The Next Millennium

by Bob Zeidman


At the end of the second millenium, a worldwide crisis occurred of such vast proportions that even the wisest of their generation were unprepared. The leaders, the statesmen, the intellectuals, the writers, the artists were all taken by surprise at the ferocity and speed at which the crisis occurred and at the total amount of damage that was wreaked upon civilization as we knew it. Only the computer programmers had an inkling of what might occur and they’d be damned if they’d tell you or me. Of course, they feigned innocence. They claimed to have been working on the problem and attempting to fix it when all hell broke loose. They claimed that they, too, had underestimated the extent of the problem. But they were smart, as we all know, and it is difficult to believe that given their vast intelligence and large bodies - of knowledge and resources - that they too didn’t know what was about to happen.

As every student of history knows - as every human alive today must know - the Millenium Bug, for all of its terrifying consequences, was simply due to a single computer bit - or the lack thereof. A single true/false statement, one tiny on/off switch, a yes/no answer, perhaps a single electron could have saved the fate of humanity. In ancient times, when computers were first programmed, the year was represented as two digits - from 00 to 99. None of the experts could predict, or so they said, that computers would still be in use by the year 2000. These super geniuses of our times would have us believe that computers were simply a passing fad. Could they have been that smart, and been so wrong?

Ralph Nader, that champion of consumer rights and conservation, wrote an important book entitled "The Green Bit." By leaving out this one bit, each computer saved only a single bit out of millions or billions. But all of the computers had one less bit to worry about. One less transistor to turn on or off. Not only was reliability increased and cost decreased, he postulated, but the energy saved by not switching that single bit, on every computer in existence, could light the entire city of Manhattan for a single day. Of course later, after the crisis, it was discovered that Nader himself liked to program in his spare time.

Steven Hawkings, the famed physicist, wrote a treatise entitled, "How we really fucked up on this computer date thing," that was widely read. In it he showed how the date beyond the year 2000 could easily have been represented by the computer without using a single extra bit! But of course it was too late. The trap had been set years earlier and it went off regardless of all the warnings and supposed precautions.

It went off slowly. Not all at once on January first of the year two thousand, as many had expected. It actually started much earlier. Credit card were issued in 98 that expired in the year 00. To the computers, it appeared delinquent for 98 years. Bank accounts became locked, inaccessible. The rich became poor. The super rich were suddenly homeless. Telephone systems, faxes, internet connections broke down and those who relied upon them were helpless. Only those people that didn’t depend on electronics or networks or money were able to live life as they had before. They had stability and continuity. The homeless, the neglected, the underclasses had no less influence than the politicians, the nobility, the royalty, even movie stars. In one fell swoop, equality had been achieved.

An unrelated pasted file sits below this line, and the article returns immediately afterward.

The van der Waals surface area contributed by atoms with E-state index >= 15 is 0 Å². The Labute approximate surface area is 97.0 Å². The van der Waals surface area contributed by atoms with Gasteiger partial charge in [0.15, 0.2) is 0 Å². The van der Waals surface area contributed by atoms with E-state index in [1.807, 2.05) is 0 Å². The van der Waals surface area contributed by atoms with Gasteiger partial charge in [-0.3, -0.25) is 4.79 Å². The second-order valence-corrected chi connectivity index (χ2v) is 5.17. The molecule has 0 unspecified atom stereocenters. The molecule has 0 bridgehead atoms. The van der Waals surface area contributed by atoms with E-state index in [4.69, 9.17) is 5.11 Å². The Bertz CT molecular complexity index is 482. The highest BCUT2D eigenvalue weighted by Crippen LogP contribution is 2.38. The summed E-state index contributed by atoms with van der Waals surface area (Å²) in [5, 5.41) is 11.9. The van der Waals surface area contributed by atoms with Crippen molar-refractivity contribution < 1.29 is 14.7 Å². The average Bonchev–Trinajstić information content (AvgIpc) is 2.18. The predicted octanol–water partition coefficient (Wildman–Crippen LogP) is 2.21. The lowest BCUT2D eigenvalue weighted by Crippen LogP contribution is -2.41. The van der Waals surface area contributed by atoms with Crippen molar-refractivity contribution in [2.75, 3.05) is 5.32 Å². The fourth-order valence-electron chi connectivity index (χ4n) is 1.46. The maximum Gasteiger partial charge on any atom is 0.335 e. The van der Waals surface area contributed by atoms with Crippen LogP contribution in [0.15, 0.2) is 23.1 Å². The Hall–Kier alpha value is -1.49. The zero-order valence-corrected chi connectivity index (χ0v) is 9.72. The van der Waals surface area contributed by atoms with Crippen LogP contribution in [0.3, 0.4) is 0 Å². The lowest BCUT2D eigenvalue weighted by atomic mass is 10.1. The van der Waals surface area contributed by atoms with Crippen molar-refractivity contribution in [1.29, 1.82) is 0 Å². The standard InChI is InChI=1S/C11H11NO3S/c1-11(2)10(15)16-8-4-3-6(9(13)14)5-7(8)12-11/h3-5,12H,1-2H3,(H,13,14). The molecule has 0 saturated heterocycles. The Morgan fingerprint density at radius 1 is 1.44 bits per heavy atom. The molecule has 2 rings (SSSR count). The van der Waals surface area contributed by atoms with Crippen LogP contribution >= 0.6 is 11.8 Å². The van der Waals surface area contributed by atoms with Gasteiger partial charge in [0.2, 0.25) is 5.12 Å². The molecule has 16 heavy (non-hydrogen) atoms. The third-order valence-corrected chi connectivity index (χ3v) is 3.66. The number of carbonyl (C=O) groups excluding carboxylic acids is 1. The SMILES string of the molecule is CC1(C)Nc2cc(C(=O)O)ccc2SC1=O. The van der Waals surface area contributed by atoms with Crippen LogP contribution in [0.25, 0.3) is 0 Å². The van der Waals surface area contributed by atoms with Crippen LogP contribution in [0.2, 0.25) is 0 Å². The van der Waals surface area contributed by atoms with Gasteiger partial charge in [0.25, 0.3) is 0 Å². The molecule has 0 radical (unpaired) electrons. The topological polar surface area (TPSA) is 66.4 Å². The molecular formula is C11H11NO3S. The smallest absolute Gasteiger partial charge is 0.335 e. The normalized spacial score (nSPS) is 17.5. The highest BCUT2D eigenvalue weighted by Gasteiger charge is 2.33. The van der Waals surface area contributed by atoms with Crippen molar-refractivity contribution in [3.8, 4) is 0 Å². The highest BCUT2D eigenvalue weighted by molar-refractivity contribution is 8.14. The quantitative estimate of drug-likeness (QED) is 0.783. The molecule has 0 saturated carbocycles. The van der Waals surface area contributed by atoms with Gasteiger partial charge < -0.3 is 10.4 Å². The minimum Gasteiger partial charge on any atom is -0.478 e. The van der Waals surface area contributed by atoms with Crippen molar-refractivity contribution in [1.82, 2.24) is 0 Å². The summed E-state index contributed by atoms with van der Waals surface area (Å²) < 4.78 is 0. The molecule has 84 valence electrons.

But dark times ensued. There was turmoil and confusion. The computer programmers, as was their plan all along, attempted to gain control. To put themselves in power. They presented themselves as the new saviors, commanding respect, worship, and as much as $175.00 plus tax per hour to fix the existing computer systems. However, their calculating minds had not considered that the very fabric of society would be torn to shreds. The Browser Wars of the late twentieth century grew into the terrible OS Wars. The carnage was horrific, reaching a peak during the Great DOS Incident, followed quickly by the introduction of Windows 09. The wars concluded, finally, on that fateful morning of April 9, 2057 at the battle of QWERTY.

In the meantime, however, the poets, artists, philosophers, and psychologists had been holding secret meetings. They developed their own plan for the salvation of the human race. Theirs was a plan of goodness and niceness and soft, warm, comfortable feelings. While the programmers fought, these great thinkers slowly and gradually gained positions of power within the new governments. They slowly, forcefully (but without ever hurting anyone’s feelings or reducing their self-esteem) gained a stronghold that could not be broken. When the programmers finally settled their differences and were ready to take over the world, it was too late. Their ranks had been decimated. Instead, it was the intellectuals who had survived.

Of course, the computers were eventually fixed. Society, after some time, was up and running once again. But this time, there was a new social order. One built on a true ideal of equality. A true liberal dream of one-ness. A dream that meant that no one would ever again fear another person. No one would ever be a slave to another human being. No one would ever feel inferior in any way to any other human being for any reason whatsoever.

And, of course, the computer programmers were watched very carefully.